The Supreme Court has explained that there is a difference between liquidated damages under the FLSA and other employment statutes in Trans World Airlines, Inc. v. Thurston, 469 U.S. 111, 105 S.Ct. 613, 83 L.Ed. 2d 523 (1985), The double payment amount due under the FLSA is to be awarded whenever the employer fails to pay the correct amount mandated by that statute. The situation is different in other instances, such as under the Age Discrimination Act, where the double payment penalty is to be awarded only where the employer's conduct is willful. 469 U.S. at 125.

Based upon this Supreme Court decision, numerous courts have held that the award of pre-judgment interest is a different type of damage, which is properly imposed in addition to the award of a penalty or punitive damages. Starceski v. Westinghouse Electric Corp., 54 F.3d 1089 (Third Cir. 1995). In Illinois, interest is a proper award of damages in a case brought under the Wage Act. Elsener v. Brown, 2013 IL App (2d) 120209, 996 N.E.2d 84, 374 Ill.Dec. 637, ¶84. To hold that a 2% award of interest deprives a wronged employee of a 5% interest award would be anomalous indeed. Such a holding would reduce the amount an employee is entitled to receive when an employer is found to have violated a law specifically designed to protect employees from the kind of misconduct found in this case.

The 2% allowed by the Wage Payment and Collection Act is a penalty. Boggs v. Newman-Alton, Inc., 2014 IL App (4th) 130768 ¶23. That amount is above and beyond any other amounts Plaintiff is entitled to receive as a part of her entitlement to proper compensation. An employee is entitled to an award of interest under virtually any situation where payment of wages are delayed, regardless of whether the cause of action is statutory or for a mere breach of contract. Interest is awarded as a preservation of the economic value of monies due; compensation to prevent the diminution of the value of money resulting from a delay in payment. Old Second National Bank v. Indiana Insurance Co., 29 N.E. 3d 1168, 2015 IL App (1st) 140265, ¶43. The Interest Act and the Wage Payment Act serve two entirely separate purposes. Plaintiff is entitled to receive both interest to make her whole for the failure of Defendant to pay her in a timely manner, and the penalty imposed by the Wage Act.

Indeed, an award of both the 2% penalty imposed by the Wage Act, and prejudgment interest, as well as attorney's fees, was approved in Boggs v. Newman-Alton, Inc., 2014 Il App (4th) 130768. This is exactly what should be awarded in this case.

Attached as Exhibit "A" is a calculation of the interest and 2% penalty which applies to each late payment made by Defendant to Plaintiff. These are the amounts which should be awarded to Plaintiff here.

III. PLAINTIFF IS ENTITLED TO RECEIVE ADDITIONAL ATTORNEYS FEES

Defendant has conceded that Plaintiff is entitled to attorneys fees for Defendant's failure to comply with the provisions of the Illinois Wage Payment and Collection Act. Since Defendant has continued to refuse to honor its obligations under that act, attempting to deprive Plaintiff of the interest to which she is clearly entitled, she should be awarded an amount to compensate her for the additional fees she has been required to incur to secure payment of the full amount due to her in this case. Attached hereto as Exhibit "B" is a listing of the additional fees Plaintiff has incurred since the return of this case to this Court from the Court of Appeals.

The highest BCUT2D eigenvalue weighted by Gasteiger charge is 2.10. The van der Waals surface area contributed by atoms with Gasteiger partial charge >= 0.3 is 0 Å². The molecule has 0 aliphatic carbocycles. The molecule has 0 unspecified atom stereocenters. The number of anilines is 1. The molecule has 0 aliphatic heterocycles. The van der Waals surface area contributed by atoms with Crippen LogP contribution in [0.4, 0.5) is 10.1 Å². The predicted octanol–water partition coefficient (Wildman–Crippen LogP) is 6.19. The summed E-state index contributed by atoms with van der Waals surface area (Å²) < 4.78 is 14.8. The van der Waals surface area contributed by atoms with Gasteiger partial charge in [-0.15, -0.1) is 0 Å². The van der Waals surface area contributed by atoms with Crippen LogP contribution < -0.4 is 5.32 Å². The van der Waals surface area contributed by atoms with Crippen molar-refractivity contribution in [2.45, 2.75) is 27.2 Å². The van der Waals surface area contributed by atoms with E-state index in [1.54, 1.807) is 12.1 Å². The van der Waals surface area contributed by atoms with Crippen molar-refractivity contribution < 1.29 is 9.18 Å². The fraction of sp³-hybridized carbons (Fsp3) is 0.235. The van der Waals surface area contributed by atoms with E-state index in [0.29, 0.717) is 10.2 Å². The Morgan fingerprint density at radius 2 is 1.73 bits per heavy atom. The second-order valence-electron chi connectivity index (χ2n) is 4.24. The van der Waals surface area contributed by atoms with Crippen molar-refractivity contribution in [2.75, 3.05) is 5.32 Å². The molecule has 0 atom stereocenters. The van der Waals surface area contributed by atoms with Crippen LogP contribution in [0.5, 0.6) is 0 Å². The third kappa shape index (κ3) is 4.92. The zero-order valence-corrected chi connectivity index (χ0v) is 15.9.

CONCLUSION

Based upon the agreement of the parties and the calculation of penalties and interest attached hereto, Plaintiff is entitled to recover from Defendant the following amounts:

Unpaid Commissions

$60,235.90

Attorneys Fees through Court of Appeals Decision

25,354.51

Interest on all unpaid amounts

10,172.89

Penalties on all unpaid amounts

54,921.00

Additional Attorneys Fees since Remand

5,880.00

Unpaid Costs Awarded in the Court of Appeals

776.00

Total:

$157,340.30

WHEREFORE, Plaintiff Daryl Sutula-Johnson, prays that the Court grant her Judgment in the amount of $ 157,340.30, plus her costs of suit herein.

S/Wayne B. Giampietro


Attorney for Plaintiff Of Counsel
Poltrock & Giampietro
123 W. Madison St. #1300
Chicago, IL 60602
312-236-0606; Fax: 312-236-9264
Email: wgiampietro@wpglawyers.com
ARDC No. 0947776

EXHIBIT A


Penalties and Interest Due to Daryl Johnson

10172.89


Month

Commission

Due Date

Date Paid

Days late

Interest

Penalty

July, 2014

33342.4

8/28/2014

11/11/2014

76

347.13

2000.54

August, 20

3161338

9/28/2014

11/11/2014

45

194 88

1264.54

Sept, 2014

79201.18

10/24/2014

11/11/2014

19

206.14

1584.02

Oct, 2014

18706.41

11/21/2014

4/24/2015

154

217.81

1870.64

Nov. 2014

17766.36

12/19/2014

4/24/2015

126

138.03

1414.19

Dec. 2014

22305

1/30/2015

4/24/2015

84

45.83

1338.3

Jan, 2015

8749.58

2/27/2015

5/22/2015

84

85.1

524.97

Feb. 2015

2084

3/27/2015

5/22/2015

56

12.28

88.36

March,2015

28881

4/24/2015

5/22/2015

28

59.34

577.62

April,2015

11438.92

5/22/2015

8/14/2015

85

133.19

686.34

May, 2015

19280.54

8/6/2015

6/19/2015

57

150.55

771.22

June, 2015

19280.54

7/31/2015

8/14/2015

15

39.62

385.61

July, 2015

36720.27

8/28/2015

11/20/2015

85

427.56

2203.2

Aug, 2015

1663.03

9/25/2015

11/20/2015

57

12.99

66.52

Sept. 2015

47068.03

10/23/2015

11/20/2015

29

186.98

941.36

Oct, 2015

23121.82

11/20/2015

8/2/2018

986

3123.03

15722.83

Nov. 2015

23527.93

12/18/2015

8/2/2018

958

3087.64

15057.88

Dec, 2015

13586.15

1/29/2015

8/31/2018

916

1704.79

8423.32

54921

EXHIBIT B

Image materials not available for display.